Local that Works

Local that Works is an annual contest that spotlights innovative and replicable content, engagement and revenue initiatives at public radio and TV stations, and nonprofit news organizations in the U.S.

Explore the curated LTW database of 350+ projects. Entries from the 2020 contest will be added to this database this fall.

Tips on using the database: If viewing this on a computer, all projects are listed in the left column. Click on a project name and its longer profile will appear in the right column. If viewing on mobile, clicking on a project name will load the full listing on your screen.

You can filter your results by selecting a tag or multiple tags in the categories drop down menu and clicking on search. IMPORTANT: If you want to change, broaden or narrow the results, make sure to uncheck categories for subsequent searches.

To see previous Local that Works contest winners, finalists and semi-finalists, click on green, purple or orange tags and our judges’ favorite projects will show up in the left column.

Get inspired!

4 results found.

Framed by WDET (2019 Winner)

WDET, Detroit’s NPR Station

WDET’s mission is to be the authentic voice of Detroit. Framed by WDET is a multimedia series that integrates photography and audio storytelling to present the authentic stories of Detroit’s ethnic and cultural communities on the radio, online, in a photobook, and at pop-up exhibitions in more than 20 art spaces in the Detroit region and beyond. Produced in collaboration with a community of Detroit-based photographers and storytellers, Framed empowers local residents to contribute to and inform the station’s programming. Read Current’s story about Framed.

Community in Unity (2018 Winner)

Alaska Public Media

“Community in Unity” is simple: get people together who wouldn’t normally interact, sit them in a circle, and listen. We gather inside homeless shelters, community centers, and TV studios for recorded conversations about community topics. Topics have ranged from race and identity to mental health to immigration, and our most recent series gathered inside prisons to discuss incarceration and the justice system. These moderated conversations are recorded and broadcast to amplify the voices of those not often heard in media. Read about “Community In Unity”in Current.

Ode: Stories Without Borders (2017 Winner)

Siouxland Public Media Radio: KWIT-KOJI Siouxland Public Media

Ode is a bimonthly, live storytelling event developed to reflect our community’s economic engine, which has been the meat industry. This relatively high paying/low skill work has drawn immigrants from Latvia, Poland, Germany, Ireland, Guatemala, Honduras, Mexico, Ethiopia, Somalia, etc. For this event – Stories Without Borders – we teamed up with two other nonprofit organizations. We presented six storytellers in a step toward a better future, encouraging awareness, connection, and a celebration of our community’s true story. Read Current’s story.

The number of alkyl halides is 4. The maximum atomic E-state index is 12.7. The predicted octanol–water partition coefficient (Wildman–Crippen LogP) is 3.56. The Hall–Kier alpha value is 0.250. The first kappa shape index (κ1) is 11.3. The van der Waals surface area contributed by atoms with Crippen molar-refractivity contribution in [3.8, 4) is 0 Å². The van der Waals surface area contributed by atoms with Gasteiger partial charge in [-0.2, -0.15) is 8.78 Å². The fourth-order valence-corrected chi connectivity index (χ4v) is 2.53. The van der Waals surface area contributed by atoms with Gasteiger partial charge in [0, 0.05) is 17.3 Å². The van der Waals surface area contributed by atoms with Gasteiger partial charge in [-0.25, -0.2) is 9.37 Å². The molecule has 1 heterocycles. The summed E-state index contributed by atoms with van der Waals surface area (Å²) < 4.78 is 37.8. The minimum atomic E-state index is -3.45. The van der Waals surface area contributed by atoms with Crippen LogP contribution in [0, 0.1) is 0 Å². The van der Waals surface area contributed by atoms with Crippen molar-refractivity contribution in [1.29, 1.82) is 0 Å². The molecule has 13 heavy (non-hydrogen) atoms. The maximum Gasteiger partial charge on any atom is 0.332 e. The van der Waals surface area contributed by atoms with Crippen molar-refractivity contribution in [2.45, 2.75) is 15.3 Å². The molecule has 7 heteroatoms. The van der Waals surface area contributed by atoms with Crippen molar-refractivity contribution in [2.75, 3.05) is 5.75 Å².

Sahan Journal

Sahan Journal- KNOW
2020
Nonprofit News Org/Other
Kate Moos
katemoos@sahanjournal.com
http://www.sahanjournal.com

Sahan Journal’s founder, Mukhtar Ibrahim, is a Somali-born American journalist who began this digital-first independent news operation with the support of MPR News. Over the course of 18 months, Ibrahim raised $900,000 in funding from major foundations, created sahanjournal.com, and hired seven staff members, including three Report for America journalists. The site launched in August 2019, and has exceeded growth projections. In July 2020, unique visitors totaled nearly 200,000.

At the onset of COVID-19 in Minnesota, Sahan Journal began publishing essential pandemic coverage in three languages — Hmong, Somali, and Spanish — reflecting the three largest immigrant groups in the state. Over the summer of 2020, as the Twin Cities were rocked by civic unrest in protest of the killing of George Floyd by Minneapolis police, Sahan Journal offered a distinct perspective on the social change underway by providing insight about new coalitions and the activism of immigrants and refugees in support of BLM.

Sahan Journal has established itself as a meaningful new entry into the Minnesota media scene. It covers health and education beats and offered deep local coverage of the Minneapolis primaries, where 5th District Congresswoman Ilhan Omar faced a significant challenge, and immigrant candidates unseated longtime Minnesota politicians.

Over its first year, Sahan Journal has worked to prove the concept that newsrooms led by BIPOC journalists will create a new kind of journalism and draw in young readers.

The vast majority of our readers are under the age of 40 and 85 percent of our traffic is from mobile users. Young immigrants and other people of color are engaging with the news offered at Sahan Journal because it meets them where they live.

While our mission is to serve the immigrant and refugee communities of Minnesota, we are aware that our coverage travels great distances online. Immigrants, refugees, and other BIPOC communities have not received coverage commensurate with their contributions to the state. We believe stories that represent young immigrants and other people of color as participants in civic life affirm the possibilities of democracy.